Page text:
Sandwiched between Belgium and Germany, The small, densely populated but amazingly clean Netherlands (also called Holland) is best known around the world for tulips, windmills, canals. It is one of the most popular tourist attractions thanks to unquestionably beautiful landscape including fantastic gardens, romantic village, medieval castles, but also museums housing rich heritage of artists, a tide control system that is listed as one of the Seven Wonders of the Modern World, cityscapes, 13,800-acre national park. One of the most interesting things about the Netherlands is that it is a relatively compact area and quite flat (the highest point is barely a thousand feet above sea level). It is the most bike-friendly country in the world with the number of bikes exceeds the population. So that fresh air, less noise, and peace make tourists so comfortable and relaxing while visiting this country. Below is a list of Top tourist attractions in the Netherlands:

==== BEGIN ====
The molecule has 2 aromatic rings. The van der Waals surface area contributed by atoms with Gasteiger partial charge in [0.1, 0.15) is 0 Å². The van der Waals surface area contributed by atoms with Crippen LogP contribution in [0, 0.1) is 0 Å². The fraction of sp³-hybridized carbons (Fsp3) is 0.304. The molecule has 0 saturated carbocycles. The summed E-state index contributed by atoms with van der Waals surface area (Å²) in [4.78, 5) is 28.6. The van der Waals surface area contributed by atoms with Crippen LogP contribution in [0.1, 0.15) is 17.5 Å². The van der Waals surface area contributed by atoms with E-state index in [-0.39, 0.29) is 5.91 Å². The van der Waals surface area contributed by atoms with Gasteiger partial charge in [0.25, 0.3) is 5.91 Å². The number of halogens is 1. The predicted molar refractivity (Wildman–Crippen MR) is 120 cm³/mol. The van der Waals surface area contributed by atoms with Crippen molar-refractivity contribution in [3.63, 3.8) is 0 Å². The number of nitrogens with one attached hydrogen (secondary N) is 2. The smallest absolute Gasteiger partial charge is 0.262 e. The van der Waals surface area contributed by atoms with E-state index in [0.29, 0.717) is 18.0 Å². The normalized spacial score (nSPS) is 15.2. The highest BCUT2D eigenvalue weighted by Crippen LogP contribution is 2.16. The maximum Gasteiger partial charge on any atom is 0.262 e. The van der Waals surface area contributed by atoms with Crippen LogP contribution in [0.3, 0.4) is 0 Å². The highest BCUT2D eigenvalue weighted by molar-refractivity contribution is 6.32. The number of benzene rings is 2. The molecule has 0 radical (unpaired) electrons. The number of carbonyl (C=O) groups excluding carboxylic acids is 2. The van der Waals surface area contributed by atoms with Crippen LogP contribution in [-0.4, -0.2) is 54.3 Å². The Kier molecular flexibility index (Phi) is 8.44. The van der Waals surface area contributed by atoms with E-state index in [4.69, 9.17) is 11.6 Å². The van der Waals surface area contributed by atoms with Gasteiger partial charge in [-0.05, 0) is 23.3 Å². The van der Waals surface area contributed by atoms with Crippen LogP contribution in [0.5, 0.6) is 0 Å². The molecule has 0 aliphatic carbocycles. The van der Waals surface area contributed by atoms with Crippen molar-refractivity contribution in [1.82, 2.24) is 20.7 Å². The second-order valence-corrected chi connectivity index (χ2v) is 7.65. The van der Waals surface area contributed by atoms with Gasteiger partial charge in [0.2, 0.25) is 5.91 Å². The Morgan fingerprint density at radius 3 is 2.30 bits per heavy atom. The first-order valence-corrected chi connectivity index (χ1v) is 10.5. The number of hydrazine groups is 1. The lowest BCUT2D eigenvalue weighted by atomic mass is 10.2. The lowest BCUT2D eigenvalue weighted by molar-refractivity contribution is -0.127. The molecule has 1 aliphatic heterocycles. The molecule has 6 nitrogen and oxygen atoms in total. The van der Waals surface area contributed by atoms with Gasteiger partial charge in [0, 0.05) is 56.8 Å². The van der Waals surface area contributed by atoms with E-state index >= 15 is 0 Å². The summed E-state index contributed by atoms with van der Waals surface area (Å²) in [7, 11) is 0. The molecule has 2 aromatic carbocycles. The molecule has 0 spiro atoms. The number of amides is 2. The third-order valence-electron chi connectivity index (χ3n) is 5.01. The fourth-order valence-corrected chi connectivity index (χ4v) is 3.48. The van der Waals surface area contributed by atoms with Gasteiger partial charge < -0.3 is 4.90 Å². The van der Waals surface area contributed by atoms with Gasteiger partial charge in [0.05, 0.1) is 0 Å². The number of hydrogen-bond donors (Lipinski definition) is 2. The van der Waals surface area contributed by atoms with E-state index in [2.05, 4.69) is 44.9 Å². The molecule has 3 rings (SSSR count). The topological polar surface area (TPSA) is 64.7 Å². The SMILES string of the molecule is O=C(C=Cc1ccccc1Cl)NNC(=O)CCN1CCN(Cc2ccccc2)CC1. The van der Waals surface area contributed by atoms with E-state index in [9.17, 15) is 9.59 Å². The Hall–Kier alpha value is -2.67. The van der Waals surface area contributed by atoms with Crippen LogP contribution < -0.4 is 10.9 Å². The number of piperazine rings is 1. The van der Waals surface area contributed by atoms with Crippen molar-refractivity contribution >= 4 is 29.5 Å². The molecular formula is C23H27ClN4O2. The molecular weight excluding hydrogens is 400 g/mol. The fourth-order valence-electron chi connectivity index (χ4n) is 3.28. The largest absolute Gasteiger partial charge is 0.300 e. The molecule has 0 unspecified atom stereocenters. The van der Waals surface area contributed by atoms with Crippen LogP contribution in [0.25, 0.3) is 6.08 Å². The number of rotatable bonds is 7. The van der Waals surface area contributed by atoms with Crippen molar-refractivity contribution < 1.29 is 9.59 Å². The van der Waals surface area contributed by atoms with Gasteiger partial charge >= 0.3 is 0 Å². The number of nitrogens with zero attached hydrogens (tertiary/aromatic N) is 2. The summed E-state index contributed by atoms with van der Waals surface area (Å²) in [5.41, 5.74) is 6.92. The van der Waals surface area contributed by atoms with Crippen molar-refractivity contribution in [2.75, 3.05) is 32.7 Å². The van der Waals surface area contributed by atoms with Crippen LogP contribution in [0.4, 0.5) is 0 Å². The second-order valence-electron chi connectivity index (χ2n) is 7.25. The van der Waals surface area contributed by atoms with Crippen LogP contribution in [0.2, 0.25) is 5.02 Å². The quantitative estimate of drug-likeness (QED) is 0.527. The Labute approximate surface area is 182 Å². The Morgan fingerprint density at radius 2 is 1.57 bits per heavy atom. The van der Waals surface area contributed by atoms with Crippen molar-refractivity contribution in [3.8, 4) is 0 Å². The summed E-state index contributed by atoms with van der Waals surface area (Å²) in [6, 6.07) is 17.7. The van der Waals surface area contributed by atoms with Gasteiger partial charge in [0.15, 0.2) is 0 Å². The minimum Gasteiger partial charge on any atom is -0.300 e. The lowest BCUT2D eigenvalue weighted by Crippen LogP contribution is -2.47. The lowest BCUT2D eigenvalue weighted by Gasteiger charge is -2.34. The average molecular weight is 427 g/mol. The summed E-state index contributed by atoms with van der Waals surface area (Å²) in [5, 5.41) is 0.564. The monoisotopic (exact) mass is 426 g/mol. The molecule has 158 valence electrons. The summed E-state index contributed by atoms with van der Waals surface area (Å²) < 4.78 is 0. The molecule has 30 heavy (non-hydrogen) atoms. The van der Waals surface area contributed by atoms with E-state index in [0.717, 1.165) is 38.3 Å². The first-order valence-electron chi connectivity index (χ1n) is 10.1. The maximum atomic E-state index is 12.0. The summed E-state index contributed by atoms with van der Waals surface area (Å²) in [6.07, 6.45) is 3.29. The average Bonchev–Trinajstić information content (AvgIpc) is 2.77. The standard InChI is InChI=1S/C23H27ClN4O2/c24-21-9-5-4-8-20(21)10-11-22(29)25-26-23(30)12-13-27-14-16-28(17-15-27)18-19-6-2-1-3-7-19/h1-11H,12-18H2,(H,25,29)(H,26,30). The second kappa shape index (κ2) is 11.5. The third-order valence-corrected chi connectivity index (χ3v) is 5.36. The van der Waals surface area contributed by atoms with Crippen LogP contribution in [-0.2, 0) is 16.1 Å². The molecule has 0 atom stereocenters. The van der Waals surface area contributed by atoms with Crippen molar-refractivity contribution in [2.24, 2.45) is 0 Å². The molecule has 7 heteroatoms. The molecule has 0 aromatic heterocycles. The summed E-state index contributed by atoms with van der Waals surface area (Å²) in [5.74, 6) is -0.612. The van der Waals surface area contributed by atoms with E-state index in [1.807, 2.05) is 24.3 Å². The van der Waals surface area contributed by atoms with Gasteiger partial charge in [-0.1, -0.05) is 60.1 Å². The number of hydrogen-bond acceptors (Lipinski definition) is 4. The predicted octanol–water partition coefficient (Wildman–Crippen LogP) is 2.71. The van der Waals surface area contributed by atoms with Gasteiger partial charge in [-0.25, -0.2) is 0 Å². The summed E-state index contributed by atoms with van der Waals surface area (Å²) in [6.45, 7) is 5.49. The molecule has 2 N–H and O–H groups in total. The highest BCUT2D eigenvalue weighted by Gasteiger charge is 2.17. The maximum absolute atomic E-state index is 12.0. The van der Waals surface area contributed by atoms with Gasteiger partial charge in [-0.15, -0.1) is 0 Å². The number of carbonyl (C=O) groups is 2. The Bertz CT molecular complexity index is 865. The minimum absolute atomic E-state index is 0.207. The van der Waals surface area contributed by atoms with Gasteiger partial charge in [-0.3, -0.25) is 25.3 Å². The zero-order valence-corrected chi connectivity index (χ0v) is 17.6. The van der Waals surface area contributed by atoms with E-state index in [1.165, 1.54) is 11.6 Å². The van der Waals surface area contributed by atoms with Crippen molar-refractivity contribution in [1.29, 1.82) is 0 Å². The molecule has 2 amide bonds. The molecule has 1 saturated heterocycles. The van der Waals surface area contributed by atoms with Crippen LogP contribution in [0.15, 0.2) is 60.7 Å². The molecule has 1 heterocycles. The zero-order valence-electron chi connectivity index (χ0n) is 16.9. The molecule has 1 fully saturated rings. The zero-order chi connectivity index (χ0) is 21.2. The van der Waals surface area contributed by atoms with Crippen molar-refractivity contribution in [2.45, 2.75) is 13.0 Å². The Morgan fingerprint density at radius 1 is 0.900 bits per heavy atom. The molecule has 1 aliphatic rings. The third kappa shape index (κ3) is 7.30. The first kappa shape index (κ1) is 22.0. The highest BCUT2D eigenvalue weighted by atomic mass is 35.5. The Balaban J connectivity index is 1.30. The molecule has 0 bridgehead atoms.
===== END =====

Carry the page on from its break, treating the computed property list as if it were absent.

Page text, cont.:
A trip to Holland could not be complete without admiring the beauty of tulip – the most popular flower in the country. Keukenhof on the outskirts of Lisse is considered as the Garden of Europe is a must thing to do in the Netherlands. Encompassing more than 70 acres and displaying more than endless colorful rows of 700 varieties of tulips, hyacinths, crocuses, and daffodils which blossom almost year-round.
Address: Stationsweg 166A, Lisse
2. Canals of Amsterdam